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Abstract

The propounded dualism in Content Analysis as quantitative and qualitative approaches is widely supported and justified in nursing literature. Nevertheless, another sort of dualism is proposed for Qualitative Content Analysis, suggesting the adoption of "inductive" and/or "deductive" approaches in the process of qualitative data analysis. These approaches have been referred and labelled as "inductive" or "conventional"; and "deductive" or "directed" content analysis in the literature. Authors argue that these labels could be fallacious, and may lead to ambiguity; as in effect, both approaches are employed with different dominancy during the process of any Qualitative Content Analysis. Thus, authors suggest more expressive, comprehensive, yet simple labels for this method of qualitative data analysis.

Keywords

Inductive, Deductive, Qualitative Research, Content Analysis

Author Bio(s)

Mohammad Reza Armat is a Nursing instructor and PhD candidate in Nursing in the Department of Nursing, School of Nursing and Midwifery, North Khorasan University of Medical Sciences, Bojnurd, Iran.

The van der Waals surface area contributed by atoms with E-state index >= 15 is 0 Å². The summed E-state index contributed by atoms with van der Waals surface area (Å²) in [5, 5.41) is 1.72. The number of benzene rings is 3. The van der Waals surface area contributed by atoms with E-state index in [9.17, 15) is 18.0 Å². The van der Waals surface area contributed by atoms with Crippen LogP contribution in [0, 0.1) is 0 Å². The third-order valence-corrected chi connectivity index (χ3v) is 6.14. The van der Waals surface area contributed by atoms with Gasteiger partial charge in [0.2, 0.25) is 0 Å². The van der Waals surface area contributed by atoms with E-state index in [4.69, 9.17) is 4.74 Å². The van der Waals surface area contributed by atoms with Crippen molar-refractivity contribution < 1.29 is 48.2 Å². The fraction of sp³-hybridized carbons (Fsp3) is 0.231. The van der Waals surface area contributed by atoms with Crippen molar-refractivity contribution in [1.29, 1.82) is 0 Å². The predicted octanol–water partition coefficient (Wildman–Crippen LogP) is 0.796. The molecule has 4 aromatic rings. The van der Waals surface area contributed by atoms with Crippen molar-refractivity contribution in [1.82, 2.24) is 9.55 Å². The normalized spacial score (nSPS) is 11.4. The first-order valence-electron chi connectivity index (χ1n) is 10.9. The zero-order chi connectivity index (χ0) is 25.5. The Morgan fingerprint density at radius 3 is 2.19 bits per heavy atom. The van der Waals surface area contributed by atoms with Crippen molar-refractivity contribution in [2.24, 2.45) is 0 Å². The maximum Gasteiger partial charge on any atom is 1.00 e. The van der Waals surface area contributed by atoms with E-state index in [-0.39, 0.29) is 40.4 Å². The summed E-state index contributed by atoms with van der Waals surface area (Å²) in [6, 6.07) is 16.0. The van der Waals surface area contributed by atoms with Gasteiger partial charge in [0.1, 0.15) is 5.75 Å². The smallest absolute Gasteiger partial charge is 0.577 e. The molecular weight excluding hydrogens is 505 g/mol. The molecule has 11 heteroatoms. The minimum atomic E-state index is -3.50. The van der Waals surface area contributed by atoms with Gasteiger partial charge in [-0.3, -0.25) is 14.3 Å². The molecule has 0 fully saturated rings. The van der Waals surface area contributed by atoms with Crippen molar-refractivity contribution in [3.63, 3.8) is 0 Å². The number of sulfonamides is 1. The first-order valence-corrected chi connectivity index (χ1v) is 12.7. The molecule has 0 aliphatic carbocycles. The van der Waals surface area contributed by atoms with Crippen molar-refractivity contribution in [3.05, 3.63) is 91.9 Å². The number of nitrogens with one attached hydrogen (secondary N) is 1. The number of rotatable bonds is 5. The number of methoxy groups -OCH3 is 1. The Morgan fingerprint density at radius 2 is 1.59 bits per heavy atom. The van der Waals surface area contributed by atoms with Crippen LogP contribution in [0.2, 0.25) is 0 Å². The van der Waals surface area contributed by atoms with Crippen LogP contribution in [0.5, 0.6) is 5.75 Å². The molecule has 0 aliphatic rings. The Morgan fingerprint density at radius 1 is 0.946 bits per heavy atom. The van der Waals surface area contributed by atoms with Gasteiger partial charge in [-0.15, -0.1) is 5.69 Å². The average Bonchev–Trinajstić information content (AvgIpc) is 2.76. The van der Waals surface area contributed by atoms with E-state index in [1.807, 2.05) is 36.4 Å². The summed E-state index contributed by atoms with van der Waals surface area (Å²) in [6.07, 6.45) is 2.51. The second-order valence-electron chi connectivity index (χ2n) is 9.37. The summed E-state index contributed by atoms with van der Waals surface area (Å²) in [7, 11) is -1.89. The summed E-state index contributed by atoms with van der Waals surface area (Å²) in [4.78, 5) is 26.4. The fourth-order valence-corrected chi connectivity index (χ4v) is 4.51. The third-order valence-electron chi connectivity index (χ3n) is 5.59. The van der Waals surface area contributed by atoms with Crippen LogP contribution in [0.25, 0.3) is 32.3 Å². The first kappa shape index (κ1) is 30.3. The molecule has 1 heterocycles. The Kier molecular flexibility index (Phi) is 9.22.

Abdolghader Assarroudi, PhD, is with the School of Nursing and Midwifery, Sabzevar University of Medical Sciences, Sabzevar, Iran. Correspondence regarding this article can be addressed directly to: assarroudia@medsab.ac.ir.

Mostafa Rad PhD, is with the School of Nursing and Midwifery, Sabzevar University of Medical Sciences, Sabzevar, Iran.

Hassan Sharifi, is a PhD candidate in Nursing with the School of Nursing and Midwifery, Mashhad University of Medical Sciences, Mashhad, Iran.

Abbas Heydari, PhD, is a Professor with the Evidence-Based Caring Research Center, Department of Medical-Surgical Nursing, School of Nursing and Midwifery, Mashhad University of Medical Sciences, Mashhad, Iran.

Publication Date

1-26-2018

Creative Commons License

Creative Commons Attribution-Noncommercial 4.0 License
This work is licensed under a Creative Commons Attribution-Noncommercial-Share Alike 4.0 License.

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